Taking guidance from parents involved in a longitudinal birth cohort - the ROLO family advisory committee.
AuthorsWalsh, N M
O'Brien, E C
Geraghty, A A
Byrne, D F
Farnan, P M
McAuliffe, F M
Patient and public involvement
MetadataShow full item record
JournalResearch involvement and engagement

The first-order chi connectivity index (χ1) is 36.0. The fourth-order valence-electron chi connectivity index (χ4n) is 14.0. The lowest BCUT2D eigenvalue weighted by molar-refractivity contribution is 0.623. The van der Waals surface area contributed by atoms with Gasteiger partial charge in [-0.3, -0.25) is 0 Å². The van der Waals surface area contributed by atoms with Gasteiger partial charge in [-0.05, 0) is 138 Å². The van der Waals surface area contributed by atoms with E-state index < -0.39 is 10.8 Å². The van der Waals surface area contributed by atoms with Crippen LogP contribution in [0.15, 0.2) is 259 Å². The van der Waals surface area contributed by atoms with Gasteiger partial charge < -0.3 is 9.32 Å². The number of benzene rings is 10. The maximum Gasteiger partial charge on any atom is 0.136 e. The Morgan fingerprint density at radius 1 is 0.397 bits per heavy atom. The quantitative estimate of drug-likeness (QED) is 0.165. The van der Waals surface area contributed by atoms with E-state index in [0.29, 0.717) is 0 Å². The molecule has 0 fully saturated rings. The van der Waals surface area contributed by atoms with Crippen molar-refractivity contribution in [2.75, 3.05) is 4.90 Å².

AbstractBackground: The ROLO Study (Randomised cOntrol trial of a Low glycaemic index diet in pregnancy to prevent macrosomia) was a randomised control trial conducted between 2007 and 2011 to examine if a low glycaemic index (GI) diet could reduce the incidence of macrosomia. The ROLO Family Advisory Committee is a self-selected group of parents who are involved in the longitudinal follow-up of the ROLO Study. The committee was established in 2017 and the goal is to achieve a partnership between ROLO families and researchers, leading to improved research quality, relevance, and outcomes. This research method is termed "Public and patient involvement (PPI)" and describes how researchers collaborate and engage with the public in order to make research more relevant to them. Methods: The ROLO study mothers and children have been prospectively followed-up at multiple time points post-pregnancy. In October 2017, all women were invited to join the ROLO Family Advisory Committee via email or via advertisement on the ROLO Study Facebook page. Fathers and other guardians of the study children were also invited to join. Two annual meetings with the research team and parents were held in 2018 and 2019. The meetings were recorded, transcribed verbatim by researchers, and thematically analysed. Results: Parents provided opinions on the areas they felt should be explored within the ROLO study using information that was collected up to the current follow-up point. They also shared views on research interests which were of importance to them. These topics included; child mental health, fussy eating in childhood and healthy eating policies in schools. Mothers were much more concerned about factors which influenced their child's health rather than their own. Incorporating an element of PPI to this study was found to be a positive learning experience for participants and researchers. Conclusion: The involvement of parents has enriched the research agenda at the UCD Perinatal Research Centre. We will continue to engage with the parents of the ROLO Study and plan to involve the children to explore their opinions at the next opportunity.
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